For much of the 20th century, General Motors was one of the most stable and successful companies in the United States. You’d see GM cars on every road in America, and the company’s production plants were thriving from coast to coast. The company earned money—and employed many thousands—every year.

It now appears that all of that may be changing, though. The company recently announced that it would be making big cuts, shutting down five production plants in North America and letting go of 15 percent of its salaried workforce.

According to CNN Business, though, these moves are not a surrender, they’re part of a long-term plan to transform the business. GM is reportedly moving away from its traditional model of producing and selling conventional automobiles; instead, it will focus on innovative new technologies such as electric and self-driving vehicles. GM isn’t going out of business; it’s rebranding. The company’s new motto will be “Zero Crashes, Zero Emissions, Zero Congestion,” and its new mission statement will be all about increased efficiency, both for GM and for the world at large.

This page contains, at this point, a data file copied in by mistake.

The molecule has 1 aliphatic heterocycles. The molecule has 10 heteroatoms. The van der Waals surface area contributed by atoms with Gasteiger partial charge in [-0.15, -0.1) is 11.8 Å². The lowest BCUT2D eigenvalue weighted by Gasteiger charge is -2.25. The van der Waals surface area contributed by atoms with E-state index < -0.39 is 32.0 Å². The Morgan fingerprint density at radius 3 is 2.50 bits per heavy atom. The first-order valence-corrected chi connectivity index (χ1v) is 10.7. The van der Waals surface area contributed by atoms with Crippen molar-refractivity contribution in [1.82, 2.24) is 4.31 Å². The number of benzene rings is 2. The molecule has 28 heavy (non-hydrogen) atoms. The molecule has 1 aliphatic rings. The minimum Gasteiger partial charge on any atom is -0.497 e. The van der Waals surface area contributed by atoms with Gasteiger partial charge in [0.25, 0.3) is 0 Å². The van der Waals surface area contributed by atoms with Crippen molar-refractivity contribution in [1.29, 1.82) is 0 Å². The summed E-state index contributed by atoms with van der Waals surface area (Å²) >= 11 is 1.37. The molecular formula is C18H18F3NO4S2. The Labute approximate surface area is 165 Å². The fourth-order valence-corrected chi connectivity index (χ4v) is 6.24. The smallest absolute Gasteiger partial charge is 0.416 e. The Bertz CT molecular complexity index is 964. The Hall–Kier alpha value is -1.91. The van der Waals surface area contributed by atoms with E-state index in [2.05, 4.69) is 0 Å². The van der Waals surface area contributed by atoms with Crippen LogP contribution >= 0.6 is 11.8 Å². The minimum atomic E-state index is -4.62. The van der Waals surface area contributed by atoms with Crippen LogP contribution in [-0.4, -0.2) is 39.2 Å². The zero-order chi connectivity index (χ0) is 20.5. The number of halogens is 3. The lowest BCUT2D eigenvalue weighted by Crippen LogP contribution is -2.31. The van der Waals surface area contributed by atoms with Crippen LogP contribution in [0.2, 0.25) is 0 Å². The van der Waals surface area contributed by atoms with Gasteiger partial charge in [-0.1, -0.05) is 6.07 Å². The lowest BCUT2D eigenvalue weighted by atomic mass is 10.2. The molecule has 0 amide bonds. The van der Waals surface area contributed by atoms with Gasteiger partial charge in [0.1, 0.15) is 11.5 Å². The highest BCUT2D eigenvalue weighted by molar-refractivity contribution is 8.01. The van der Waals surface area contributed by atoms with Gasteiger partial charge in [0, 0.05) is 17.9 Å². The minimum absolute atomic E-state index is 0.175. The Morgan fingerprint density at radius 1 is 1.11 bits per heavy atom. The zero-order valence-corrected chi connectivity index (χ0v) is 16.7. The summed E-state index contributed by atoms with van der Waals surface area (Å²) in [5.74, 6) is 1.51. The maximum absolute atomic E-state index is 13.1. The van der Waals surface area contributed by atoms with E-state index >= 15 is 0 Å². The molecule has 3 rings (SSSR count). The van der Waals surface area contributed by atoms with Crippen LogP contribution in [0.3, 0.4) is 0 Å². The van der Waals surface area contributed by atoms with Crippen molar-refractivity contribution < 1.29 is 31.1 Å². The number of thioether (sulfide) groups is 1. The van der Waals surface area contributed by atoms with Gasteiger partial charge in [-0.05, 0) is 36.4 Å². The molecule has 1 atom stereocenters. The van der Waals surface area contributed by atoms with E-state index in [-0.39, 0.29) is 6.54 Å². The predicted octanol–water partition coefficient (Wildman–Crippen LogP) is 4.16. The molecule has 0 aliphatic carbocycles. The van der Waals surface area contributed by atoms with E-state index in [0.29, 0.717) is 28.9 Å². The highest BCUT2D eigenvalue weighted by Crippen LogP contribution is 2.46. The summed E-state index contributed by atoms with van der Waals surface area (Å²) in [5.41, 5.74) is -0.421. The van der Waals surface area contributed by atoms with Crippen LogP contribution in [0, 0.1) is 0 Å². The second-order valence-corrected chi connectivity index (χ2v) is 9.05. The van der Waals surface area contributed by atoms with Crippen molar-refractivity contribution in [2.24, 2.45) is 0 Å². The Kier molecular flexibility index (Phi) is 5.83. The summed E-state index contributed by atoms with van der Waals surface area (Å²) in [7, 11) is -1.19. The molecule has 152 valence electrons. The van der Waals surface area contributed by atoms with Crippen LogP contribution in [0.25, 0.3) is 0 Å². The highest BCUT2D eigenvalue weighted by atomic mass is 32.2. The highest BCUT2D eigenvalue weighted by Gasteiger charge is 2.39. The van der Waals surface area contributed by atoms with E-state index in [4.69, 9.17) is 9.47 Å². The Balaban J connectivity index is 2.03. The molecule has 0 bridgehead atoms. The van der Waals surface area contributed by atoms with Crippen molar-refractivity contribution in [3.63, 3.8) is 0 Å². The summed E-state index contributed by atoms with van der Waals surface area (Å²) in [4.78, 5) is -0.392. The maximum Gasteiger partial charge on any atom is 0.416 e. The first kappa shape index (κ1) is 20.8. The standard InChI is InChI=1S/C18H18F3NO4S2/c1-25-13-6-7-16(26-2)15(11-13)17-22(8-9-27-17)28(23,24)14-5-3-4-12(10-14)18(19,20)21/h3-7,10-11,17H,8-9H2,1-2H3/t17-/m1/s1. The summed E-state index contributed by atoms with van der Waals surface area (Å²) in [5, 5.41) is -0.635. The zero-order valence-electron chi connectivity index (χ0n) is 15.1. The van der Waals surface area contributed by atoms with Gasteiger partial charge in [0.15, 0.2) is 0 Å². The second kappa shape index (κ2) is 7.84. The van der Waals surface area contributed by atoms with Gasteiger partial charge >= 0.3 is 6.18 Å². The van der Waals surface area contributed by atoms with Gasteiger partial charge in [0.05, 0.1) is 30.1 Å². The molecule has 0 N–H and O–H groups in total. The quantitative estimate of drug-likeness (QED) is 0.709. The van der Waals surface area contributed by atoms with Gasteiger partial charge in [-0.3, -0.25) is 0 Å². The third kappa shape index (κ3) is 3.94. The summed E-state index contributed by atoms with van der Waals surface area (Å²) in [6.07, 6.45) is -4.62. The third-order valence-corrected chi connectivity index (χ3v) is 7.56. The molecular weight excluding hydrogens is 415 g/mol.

“The actions we are taking today continue our transformation to be highly agile, resilient, and profitable, while giving us the flexibility to invest in the future,” GM CEO Mary Barra said.

GM is making an interesting attempt to reinvent itself on the fly. The company is shutting down five plants, including two in Michigan and one in Ohio, that have largely been making outdated vehicle models like sedans. The hope is that the company will be able to reallocate resources from those facilities and invest more in vehicles of the future. With 21st-century tech titans like Google, Apple, Uber, and Tesla all gearing up to attack the self-driving car market, GM is starting to get more aggressive about bolstering its own offerings.

In the short term, though, this realignment at General Motors comes with a real human cost. Tens of thousands of employees will be losing their jobs as a result of the company’s layoffs—and unsurprisingly, the labor unions are not happy.

“This callous decision by GM to reduce or cease operations in American plants, while opening or increasing production in Mexico and China plants for sales to American consumers, is, in its implementation, profoundly damaging to our American workforce,” said Terry Dittes, vice president of the United Auto Workers union.

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